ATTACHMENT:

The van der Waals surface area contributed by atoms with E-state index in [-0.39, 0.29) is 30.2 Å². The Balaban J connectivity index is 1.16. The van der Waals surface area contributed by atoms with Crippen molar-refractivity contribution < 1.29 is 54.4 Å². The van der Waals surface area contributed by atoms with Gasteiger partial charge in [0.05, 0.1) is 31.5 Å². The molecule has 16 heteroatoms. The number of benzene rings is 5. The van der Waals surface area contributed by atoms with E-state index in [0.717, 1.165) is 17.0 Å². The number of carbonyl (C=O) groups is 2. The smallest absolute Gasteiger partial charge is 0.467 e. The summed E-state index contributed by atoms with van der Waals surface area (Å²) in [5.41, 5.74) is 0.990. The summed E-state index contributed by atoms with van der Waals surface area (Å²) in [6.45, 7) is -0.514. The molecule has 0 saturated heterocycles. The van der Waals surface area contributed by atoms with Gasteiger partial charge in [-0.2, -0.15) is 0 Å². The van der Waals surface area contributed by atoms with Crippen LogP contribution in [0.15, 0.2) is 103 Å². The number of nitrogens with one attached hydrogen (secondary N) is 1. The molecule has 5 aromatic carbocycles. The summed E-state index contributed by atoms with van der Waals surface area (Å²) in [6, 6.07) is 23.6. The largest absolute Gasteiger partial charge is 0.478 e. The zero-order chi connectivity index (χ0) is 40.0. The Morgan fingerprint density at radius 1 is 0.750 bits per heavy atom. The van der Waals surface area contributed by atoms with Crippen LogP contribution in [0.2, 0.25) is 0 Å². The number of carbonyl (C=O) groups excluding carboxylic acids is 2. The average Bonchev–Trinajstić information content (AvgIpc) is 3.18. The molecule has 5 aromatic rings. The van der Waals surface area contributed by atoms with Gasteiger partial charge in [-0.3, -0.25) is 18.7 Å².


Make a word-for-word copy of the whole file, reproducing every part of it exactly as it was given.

The van der Waals surface area contributed by atoms with E-state index in [-0.39, 0.29) is 30.2 Å². The Balaban J connectivity index is 1.16. The van der Waals surface area contributed by atoms with Crippen molar-refractivity contribution < 1.29 is 54.4 Å². The van der Waals surface area contributed by atoms with Gasteiger partial charge in [0.05, 0.1) is 31.5 Å². The molecule has 16 heteroatoms. The number of benzene rings is 5. The van der Waals surface area contributed by atoms with E-state index in [0.717, 1.165) is 17.0 Å². The number of carbonyl (C=O) groups is 2. The smallest absolute Gasteiger partial charge is 0.467 e. The summed E-state index contributed by atoms with van der Waals surface area (Å²) in [5.41, 5.74) is 0.990. The summed E-state index contributed by atoms with van der Waals surface area (Å²) in [6.45, 7) is -0.514. The molecule has 0 saturated heterocycles. The van der Waals surface area contributed by atoms with Gasteiger partial charge in [-0.2, -0.15) is 0 Å². The van der Waals surface area contributed by atoms with Crippen LogP contribution in [0.15, 0.2) is 103 Å². The number of nitrogens with one attached hydrogen (secondary N) is 1. The molecule has 5 aromatic carbocycles. The summed E-state index contributed by atoms with van der Waals surface area (Å²) in [6, 6.07) is 23.6. The largest absolute Gasteiger partial charge is 0.478 e. The zero-order chi connectivity index (χ0) is 40.0. The Morgan fingerprint density at radius 1 is 0.750 bits per heavy atom. The van der Waals surface area contributed by atoms with Crippen LogP contribution in [0.2, 0.25) is 0 Å². The number of carbonyl (C=O) groups excluding carboxylic acids is 2. The average Bonchev–Trinajstić information content (AvgIpc) is 3.18. The molecule has 5 aromatic rings. The van der Waals surface area contributed by atoms with Gasteiger partial charge in [-0.3, -0.25) is 18.7 Å².